Boiled Aubergine With Crispy Garlic, Dried Shrimp Served On Beansprouts

I don’t know what happened lately that caused my home to be like pigeon nest. That’s what my sister said to me LOL. I guessed what she meant was there’s non-stop of guests at my home just like pigeons to their nests… hmmm… I don’t know where she got that phrase from. Anyway, this situation tells me it’s time to move to bigger space!

So, tomorrow’s going to be noisy and busy day but for tonight’s dinner, I have left over of japanese aubergine (again… :-P). I bought a lot because the price was very cheap plus it’s organic! Yesterday, I bought some juicy and crunchy beansprouts and some silken tofu (not sure what to do with the tofu yet.) Already, I baked and grilled the gorgeous small japanese aubergine aka Nasu. There’s 1 method I didn’t use for quite sometime – boiling. It’s one of my mom’s favourite ways dealing with aubergine besides charcoal roasting on top of her faithful portable terracotta stove with a small square opening at the base (I love making ‘firework’ with that stove LOL.)
With what I have from the fridge and short of time for dinner, this was what I came up with for quick yet light meal.

Boiled Aubergine With Crispy Garlic, Dried Shrimp Served On Beansprouts
2-4 nos Japanese Aubergines (Nasu)
5 cloves Garlic
10 g Dried Shrimps
100 g Beansprouts
1 nos Red Capsicum (Bell Pepper) or 1 Red Chilli
1 stalk Spring Onion
Some Shoyu or Light Soy Sauce
Some Oil
1. Washed the vegetables and toss them dry. Cut the aubergines into halves at last minute before boiling them. Slice the spring onions. Set aside.
2. Soak the dried shrimps to remove some saltiness for 1-2 minutes. Drain and pat dry with kitchen paper and set aside.
3. Minced the garlic finely and chop the capsicum into 
4. In a small pan, pour in 1/4 cup of oil and when it’s hot add in the dried shrimps. Fry until fragrant and crispy. Remove and drain the excess oil with kitchen paper. Set aside.
5. In a pot, boiled some water with some salt. When it boils, add the beansprouts. Blanch the beansprouts for few seconds. Remove quickly and arrange on a serving dish/plate.
6. With same water, add in the aubergine halves and boil them until soften. Remove from pot and drain. Arrange aubergine halve on top of beansprouts.
7. Sprinkle the chopped capsicum and the fried dried shrimps on the boiled vegetables.
8. Now, this maybe a bit tricky… because you need to do fast before your garlic burnt.
In the pan that you fried the dried shrimp, add extra cooking oil; another 1/4 cup or  just enough for the boiled vegetables. When oil is hot again, add in the minced garlic. Fry the garlic until fragrant and crispy but not burnt.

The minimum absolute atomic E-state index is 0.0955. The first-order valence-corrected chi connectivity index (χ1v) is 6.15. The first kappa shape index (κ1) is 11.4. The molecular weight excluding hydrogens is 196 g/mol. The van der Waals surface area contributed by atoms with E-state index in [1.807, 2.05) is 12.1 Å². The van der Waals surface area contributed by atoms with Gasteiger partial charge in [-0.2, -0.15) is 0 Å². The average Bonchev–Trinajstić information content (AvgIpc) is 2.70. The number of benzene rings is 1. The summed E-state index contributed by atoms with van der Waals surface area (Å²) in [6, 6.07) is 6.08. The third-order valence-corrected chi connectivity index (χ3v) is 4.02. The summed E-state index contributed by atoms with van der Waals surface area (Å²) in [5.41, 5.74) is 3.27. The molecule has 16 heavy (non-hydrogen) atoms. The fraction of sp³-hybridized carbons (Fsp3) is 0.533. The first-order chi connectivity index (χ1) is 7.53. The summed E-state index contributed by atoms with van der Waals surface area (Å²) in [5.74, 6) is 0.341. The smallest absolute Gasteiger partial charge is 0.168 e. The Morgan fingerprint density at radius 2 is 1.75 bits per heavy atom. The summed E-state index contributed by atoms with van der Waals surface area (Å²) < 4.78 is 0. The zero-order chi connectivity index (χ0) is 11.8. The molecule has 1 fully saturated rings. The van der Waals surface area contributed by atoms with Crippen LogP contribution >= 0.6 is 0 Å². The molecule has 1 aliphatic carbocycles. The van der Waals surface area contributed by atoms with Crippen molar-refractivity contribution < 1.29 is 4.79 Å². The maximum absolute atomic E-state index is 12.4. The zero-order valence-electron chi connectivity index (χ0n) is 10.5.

Remove the pan from heat and with the garlic crisps still frying in the oil, pour all the contents all over the boiled vegetable. Yep, the vegetables will sizzles, don’t worry 😀 
9. Sprinkle sliced spring onions and drizzle generous amount of light soy sauce. Sniff and enjoy with hot rice or or a bowl of noodles.
Note: If  you can’t find dried shrimps, you can substitute it with minced fried salted fish of your choice eg. bacalhau, dried whitebait (shirasu), dried anchovy…

This dish may sound difficult at first but once you got your own method to fry quickly and pouring the garlic oil over the vegetables, is easy and fast to make. To eat it just stir or mix the ingredients. You will notice that it’s not oily at all. I love the gravy with plain white rice. 🙂

Arrowroot – love it or hate it…

Arrowroot a.k.a cí gū, ngah gu, etc, etc ,etc… is an interesting plant that landed me into World of Culinary Confusion lately. It’s also called “arrowhead” due to the shape of its leaves. I had tasted this strangely named plant after I read it in the local newspaper couple of years ago, which made a coverage about the boosting of sales of certain enterprising individuals who sold bottles of homemade fried Arrowroot chips to earn extra cash during the Chinese New Year. Well, I did bought some of this fresh Arrowroots making the chips myself… 😀 Indeed it’s yummmmyyyy… and you just can’t stop chomping and more chompings until it’s gone from your plate. In my case, it’s straight from the wok to newspaper/kitchen paper-lined colander and munch, munch… Hey, it’s better than buying those state-of-the-art branded chips-and-dips packed along with preservatives, colorings and artificial flavourings at the supermarkets. It’s not that I’m a stingy or health fanatic person but just to satisfy my curiosity of this root the made hoo-haas in the local news..:-P